Motivating Employees

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  • April 7, 2009, 2:08 PM ET

Motivating Employees

Why do people work?

That’s the single most important question in the field of management. How you answer it can tell volumes about your management style.

The most common answer is: “Because they have to.” If you believe that, you are likely to favor tactics like punch clocks, close supervision and constant nagging, minimizing any opportunity for your workers to shun their work.

Another common answer is: “For the money.” That one leads you to intricate financial arrangements, attempting to tie each worker’s pay to his or her output, and providing an array of monetary incentives for extra effort.

But the truth is, we all know people who pour themselves into work that they don’t have to do. And we’re all familiar with the volunteer who works harder than the paid staff, or the “dollar-a-year” executive who seldom goes home to sleep. For most of us, even a modest amount of self-examination will reveal that “because we have to” or “for the money” are, at best, only partial answers to the very complex question of why we work.

Gaining a better understanding of what motivates people will make you a better manager. It will help you get the most out of those who work for you.

The classic text on this subject is “The Human Side of Enterprise,” published in 1960 by Douglas McGregor, a founding faculty member of MIT’s Sloan School of Management. Mr. McGregor’s book argued that behind the decisions and actions of every manager are a series of assumptions about human behavior. Most managers of the time seemed to subscribe to Theory X, whose assumptions include:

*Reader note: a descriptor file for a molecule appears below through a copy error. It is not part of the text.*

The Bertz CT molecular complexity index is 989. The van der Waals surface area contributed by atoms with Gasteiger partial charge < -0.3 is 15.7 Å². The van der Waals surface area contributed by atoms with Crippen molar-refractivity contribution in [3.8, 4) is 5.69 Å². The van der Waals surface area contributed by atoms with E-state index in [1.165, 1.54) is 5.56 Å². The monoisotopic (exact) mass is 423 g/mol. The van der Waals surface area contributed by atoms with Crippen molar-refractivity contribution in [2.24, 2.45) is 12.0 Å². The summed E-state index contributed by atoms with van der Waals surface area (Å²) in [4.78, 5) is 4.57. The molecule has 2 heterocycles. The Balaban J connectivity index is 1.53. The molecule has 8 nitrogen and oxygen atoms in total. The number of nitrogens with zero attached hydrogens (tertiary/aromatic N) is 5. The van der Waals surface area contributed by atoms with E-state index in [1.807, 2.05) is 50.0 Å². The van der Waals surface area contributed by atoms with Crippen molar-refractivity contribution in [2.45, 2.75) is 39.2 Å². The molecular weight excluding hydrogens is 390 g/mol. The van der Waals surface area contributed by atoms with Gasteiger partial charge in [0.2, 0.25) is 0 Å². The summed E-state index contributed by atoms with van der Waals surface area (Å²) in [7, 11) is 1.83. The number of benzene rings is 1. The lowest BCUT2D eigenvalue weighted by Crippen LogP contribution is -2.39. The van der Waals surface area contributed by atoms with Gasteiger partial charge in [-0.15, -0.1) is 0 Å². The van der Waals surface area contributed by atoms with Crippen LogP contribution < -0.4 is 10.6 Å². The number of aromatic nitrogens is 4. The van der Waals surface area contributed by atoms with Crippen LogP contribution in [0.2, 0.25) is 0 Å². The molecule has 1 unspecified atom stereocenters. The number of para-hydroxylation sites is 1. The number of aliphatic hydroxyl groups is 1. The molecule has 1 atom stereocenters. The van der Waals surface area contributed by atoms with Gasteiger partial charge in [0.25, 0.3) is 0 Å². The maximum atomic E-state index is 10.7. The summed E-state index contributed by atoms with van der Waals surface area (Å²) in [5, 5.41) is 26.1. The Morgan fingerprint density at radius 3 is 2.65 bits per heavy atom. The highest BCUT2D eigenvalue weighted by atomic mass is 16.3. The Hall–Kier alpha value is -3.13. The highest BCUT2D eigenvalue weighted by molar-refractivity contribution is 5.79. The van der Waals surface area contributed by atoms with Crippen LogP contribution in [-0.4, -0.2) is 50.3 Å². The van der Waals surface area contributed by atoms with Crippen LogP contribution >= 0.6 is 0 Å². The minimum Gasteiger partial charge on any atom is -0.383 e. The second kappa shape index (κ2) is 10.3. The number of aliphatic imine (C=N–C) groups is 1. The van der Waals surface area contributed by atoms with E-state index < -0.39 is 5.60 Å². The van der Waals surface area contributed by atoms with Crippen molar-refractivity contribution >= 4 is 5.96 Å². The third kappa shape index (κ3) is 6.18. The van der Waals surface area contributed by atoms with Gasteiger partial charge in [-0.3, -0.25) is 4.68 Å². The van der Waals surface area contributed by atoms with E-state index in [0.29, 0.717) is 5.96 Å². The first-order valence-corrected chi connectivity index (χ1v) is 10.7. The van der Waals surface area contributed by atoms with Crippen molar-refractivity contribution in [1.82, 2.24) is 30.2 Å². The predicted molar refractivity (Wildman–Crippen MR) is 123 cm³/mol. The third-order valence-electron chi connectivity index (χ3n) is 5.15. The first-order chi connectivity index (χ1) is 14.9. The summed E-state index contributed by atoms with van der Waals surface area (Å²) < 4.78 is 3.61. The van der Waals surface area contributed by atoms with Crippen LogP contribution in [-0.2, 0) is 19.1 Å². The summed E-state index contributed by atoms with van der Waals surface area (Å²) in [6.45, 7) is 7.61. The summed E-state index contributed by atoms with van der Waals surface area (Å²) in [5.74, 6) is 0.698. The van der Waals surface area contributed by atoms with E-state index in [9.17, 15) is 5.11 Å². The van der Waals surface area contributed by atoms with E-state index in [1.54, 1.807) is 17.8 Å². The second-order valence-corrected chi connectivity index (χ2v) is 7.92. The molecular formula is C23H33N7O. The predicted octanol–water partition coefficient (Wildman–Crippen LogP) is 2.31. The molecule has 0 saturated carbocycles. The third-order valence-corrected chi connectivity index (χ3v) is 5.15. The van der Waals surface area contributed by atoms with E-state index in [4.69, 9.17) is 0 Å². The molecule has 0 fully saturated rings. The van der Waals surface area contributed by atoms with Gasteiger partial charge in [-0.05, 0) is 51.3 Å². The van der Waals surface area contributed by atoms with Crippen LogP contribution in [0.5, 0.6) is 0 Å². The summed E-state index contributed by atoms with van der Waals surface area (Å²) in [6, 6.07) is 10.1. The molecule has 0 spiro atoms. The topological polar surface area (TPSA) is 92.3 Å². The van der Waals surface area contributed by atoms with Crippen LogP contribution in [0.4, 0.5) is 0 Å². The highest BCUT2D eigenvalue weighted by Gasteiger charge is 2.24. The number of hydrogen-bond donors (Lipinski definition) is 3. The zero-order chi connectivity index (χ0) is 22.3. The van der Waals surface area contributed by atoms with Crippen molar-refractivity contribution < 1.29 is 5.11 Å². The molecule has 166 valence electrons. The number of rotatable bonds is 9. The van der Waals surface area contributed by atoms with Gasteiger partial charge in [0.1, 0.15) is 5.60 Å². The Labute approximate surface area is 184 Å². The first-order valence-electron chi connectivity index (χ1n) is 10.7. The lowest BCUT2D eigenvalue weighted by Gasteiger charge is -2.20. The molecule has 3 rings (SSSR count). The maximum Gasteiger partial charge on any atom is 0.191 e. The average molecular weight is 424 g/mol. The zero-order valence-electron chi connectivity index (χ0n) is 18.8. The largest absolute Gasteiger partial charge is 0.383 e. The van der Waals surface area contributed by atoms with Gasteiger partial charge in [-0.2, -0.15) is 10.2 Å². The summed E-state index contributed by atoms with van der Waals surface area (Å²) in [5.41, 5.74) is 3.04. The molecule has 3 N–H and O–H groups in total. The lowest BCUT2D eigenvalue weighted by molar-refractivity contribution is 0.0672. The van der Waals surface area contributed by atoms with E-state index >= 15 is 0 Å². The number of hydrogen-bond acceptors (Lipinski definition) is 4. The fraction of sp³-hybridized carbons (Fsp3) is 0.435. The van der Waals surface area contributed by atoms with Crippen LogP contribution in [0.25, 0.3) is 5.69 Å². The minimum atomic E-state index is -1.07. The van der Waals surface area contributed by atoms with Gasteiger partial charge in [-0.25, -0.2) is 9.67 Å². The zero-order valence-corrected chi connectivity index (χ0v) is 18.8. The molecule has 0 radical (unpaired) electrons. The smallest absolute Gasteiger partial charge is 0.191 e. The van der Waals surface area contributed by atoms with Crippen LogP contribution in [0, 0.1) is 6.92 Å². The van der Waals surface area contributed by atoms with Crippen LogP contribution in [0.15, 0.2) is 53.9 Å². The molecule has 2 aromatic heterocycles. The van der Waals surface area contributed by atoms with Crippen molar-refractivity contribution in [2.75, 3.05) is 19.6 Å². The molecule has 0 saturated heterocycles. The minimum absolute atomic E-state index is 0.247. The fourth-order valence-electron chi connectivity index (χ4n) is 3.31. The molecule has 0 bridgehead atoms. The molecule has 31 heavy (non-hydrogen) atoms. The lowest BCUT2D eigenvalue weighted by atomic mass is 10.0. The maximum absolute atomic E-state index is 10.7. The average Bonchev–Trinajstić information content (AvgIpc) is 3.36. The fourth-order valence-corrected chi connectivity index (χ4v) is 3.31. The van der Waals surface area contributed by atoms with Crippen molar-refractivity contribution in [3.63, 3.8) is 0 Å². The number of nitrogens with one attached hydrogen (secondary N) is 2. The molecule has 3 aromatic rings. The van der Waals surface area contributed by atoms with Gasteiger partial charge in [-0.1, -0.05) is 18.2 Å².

– The average human being has an inherent dislike of work and will avoid it if he can.

– Because people dislike work, most people must be coerced, controlled, directed and threatened with punishment to get them to put forth adequate effort toward the achievement of organizational objectives.

– The average human being prefers to be directed, wishes to avoid responsibility, has relatively little ambition, and wants security above all.

As an alternative, Mr. McGregor offered up Theory Y, which rests on these assumptions:

– The expenditure of physical and mental effort in work is as natural as play or rest.

– External control and threat of punishment are not the only means for bringing about effort toward organizational objectives. People will exercise self-direction and self-control in the service of objectives to which they are committed.

– Commitment to objectives is a function of the rewards associated with their achievement.

– The average human being learns, under proper conditions, not only to accept but to seek responsibility.

– The capacity to exercise a relatively high degree of imagination, ingenuity, and creativity in the solution of organizational problems is widely, not narrowly, distributed in the population.

– Under the conditions of modern industrial life, the intellectual potentialities of the average human being are only partly utilitized.

In those six assumptions lies the root of much of the next six decades of management studies. The goal of management became not simply to direct and control employees seeking to shun work, but rather to create conditions that make people want to offer maximum effort. Having employees harness self-direction and self-control in pursuit of common objectives, it turned out, was far preferable to imposing a system of controls designed to force people to meet objectives they didn’t understand or share. Rewarding people for achievement was a far more effective way to reinforce shared commitment than punishing them for failure. Giving people responsibility caused them to rise to the challenge. Unleashing their imagination, ingenuity and creativity resulted in their contributions to the organization being multiplied many times over.

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